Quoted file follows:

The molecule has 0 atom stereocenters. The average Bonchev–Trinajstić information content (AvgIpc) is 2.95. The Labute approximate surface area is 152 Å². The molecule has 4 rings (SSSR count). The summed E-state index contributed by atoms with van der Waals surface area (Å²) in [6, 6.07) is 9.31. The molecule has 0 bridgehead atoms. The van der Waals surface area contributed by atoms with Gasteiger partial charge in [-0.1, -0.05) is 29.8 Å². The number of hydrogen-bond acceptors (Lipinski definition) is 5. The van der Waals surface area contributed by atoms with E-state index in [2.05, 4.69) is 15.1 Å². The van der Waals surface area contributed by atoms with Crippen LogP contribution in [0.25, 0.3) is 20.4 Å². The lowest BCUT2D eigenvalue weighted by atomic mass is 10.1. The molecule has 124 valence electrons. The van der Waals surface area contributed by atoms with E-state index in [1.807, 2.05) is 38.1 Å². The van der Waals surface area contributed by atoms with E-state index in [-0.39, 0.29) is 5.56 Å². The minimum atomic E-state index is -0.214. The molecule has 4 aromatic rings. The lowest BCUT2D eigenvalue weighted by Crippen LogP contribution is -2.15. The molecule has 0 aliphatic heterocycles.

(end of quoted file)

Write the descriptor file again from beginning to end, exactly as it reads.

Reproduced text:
The molecule has 0 atom stereocenters. The average Bonchev–Trinajstić information content (AvgIpc) is 2.95. The Labute approximate surface area is 152 Å². The molecule has 4 rings (SSSR count). The summed E-state index contributed by atoms with van der Waals surface area (Å²) in [6, 6.07) is 9.31. The molecule has 0 bridgehead atoms. The van der Waals surface area contributed by atoms with Gasteiger partial charge in [-0.1, -0.05) is 29.8 Å². The number of hydrogen-bond acceptors (Lipinski definition) is 5. The van der Waals surface area contributed by atoms with E-state index in [2.05, 4.69) is 15.1 Å². The van der Waals surface area contributed by atoms with Crippen LogP contribution in [0.25, 0.3) is 20.4 Å². The lowest BCUT2D eigenvalue weighted by atomic mass is 10.1. The molecule has 124 valence electrons. The van der Waals surface area contributed by atoms with E-state index in [1.807, 2.05) is 38.1 Å². The van der Waals surface area contributed by atoms with E-state index in [-0.39, 0.29) is 5.56 Å². The minimum atomic E-state index is -0.214. The molecule has 4 aromatic rings. The lowest BCUT2D eigenvalue weighted by Crippen LogP contribution is -2.15. The molecule has 0 aliphatic heterocycles.